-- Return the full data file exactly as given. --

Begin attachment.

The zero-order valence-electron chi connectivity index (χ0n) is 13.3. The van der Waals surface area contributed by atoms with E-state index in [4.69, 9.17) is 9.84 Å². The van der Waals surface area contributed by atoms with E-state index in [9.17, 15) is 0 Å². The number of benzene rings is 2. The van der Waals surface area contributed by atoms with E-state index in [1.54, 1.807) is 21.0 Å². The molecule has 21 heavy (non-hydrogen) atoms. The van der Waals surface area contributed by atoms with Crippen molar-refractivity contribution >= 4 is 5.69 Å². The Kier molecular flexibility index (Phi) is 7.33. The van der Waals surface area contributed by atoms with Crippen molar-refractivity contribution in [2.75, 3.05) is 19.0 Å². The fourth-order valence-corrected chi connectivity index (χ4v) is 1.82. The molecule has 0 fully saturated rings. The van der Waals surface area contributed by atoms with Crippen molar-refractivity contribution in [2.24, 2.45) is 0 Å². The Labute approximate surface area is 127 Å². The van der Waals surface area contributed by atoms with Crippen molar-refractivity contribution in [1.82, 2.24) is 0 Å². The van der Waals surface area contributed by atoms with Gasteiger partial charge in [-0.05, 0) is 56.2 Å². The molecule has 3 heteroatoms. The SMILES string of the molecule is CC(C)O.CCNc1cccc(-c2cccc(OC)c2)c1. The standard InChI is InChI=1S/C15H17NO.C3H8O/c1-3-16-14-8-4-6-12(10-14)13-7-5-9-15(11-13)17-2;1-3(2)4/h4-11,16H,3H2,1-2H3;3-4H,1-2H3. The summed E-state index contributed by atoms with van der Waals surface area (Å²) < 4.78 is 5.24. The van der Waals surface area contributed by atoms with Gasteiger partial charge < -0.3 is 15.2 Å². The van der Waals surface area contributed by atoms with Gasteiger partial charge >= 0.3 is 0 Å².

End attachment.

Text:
The zero-order valence-electron chi connectivity index (χ0n) is 13.3. The van der Waals surface area contributed by atoms with E-state index in [4.69, 9.17) is 9.84 Å². The van der Waals surface area contributed by atoms with E-state index in [9.17, 15) is 0 Å². The number of benzene rings is 2. The van der Waals surface area contributed by atoms with E-state index in [1.54, 1.807) is 21.0 Å². The molecule has 21 heavy (non-hydrogen) atoms. The van der Waals surface area contributed by atoms with Crippen molar-refractivity contribution >= 4 is 5.69 Å². The Kier molecular flexibility index (Phi) is 7.33. The van der Waals surface area contributed by atoms with Crippen molar-refractivity contribution in [2.75, 3.05) is 19.0 Å². The fourth-order valence-corrected chi connectivity index (χ4v) is 1.82. The molecule has 0 fully saturated rings. The van der Waals surface area contributed by atoms with Crippen molar-refractivity contribution in [2.24, 2.45) is 0 Å². The Labute approximate surface area is 127 Å². The van der Waals surface area contributed by atoms with Crippen molar-refractivity contribution in [1.82, 2.24) is 0 Å². The van der Waals surface area contributed by atoms with Gasteiger partial charge in [-0.05, 0) is 56.2 Å². The molecule has 3 heteroatoms. The SMILES string of the molecule is CC(C)O.CCNc1cccc(-c2cccc(OC)c2)c1. The standard InChI is InChI=1S/C15H17NO.C3H8O/c1-3-16-14-8-4-6-12(10-14)13-7-5-9-15(11-13)17-2;1-3(2)4/h4-11,16H,3H2,1-2H3;3-4H,1-2H3. The summed E-state index contributed by atoms with van der Waals surface area (Å²) < 4.78 is 5.24. The van der Waals surface area contributed by atoms with Gasteiger partial charge < -0.3 is 15.2 Å². The van der Waals surface area contributed by atoms with Gasteiger partial charge >= 0.3 is 0 Å².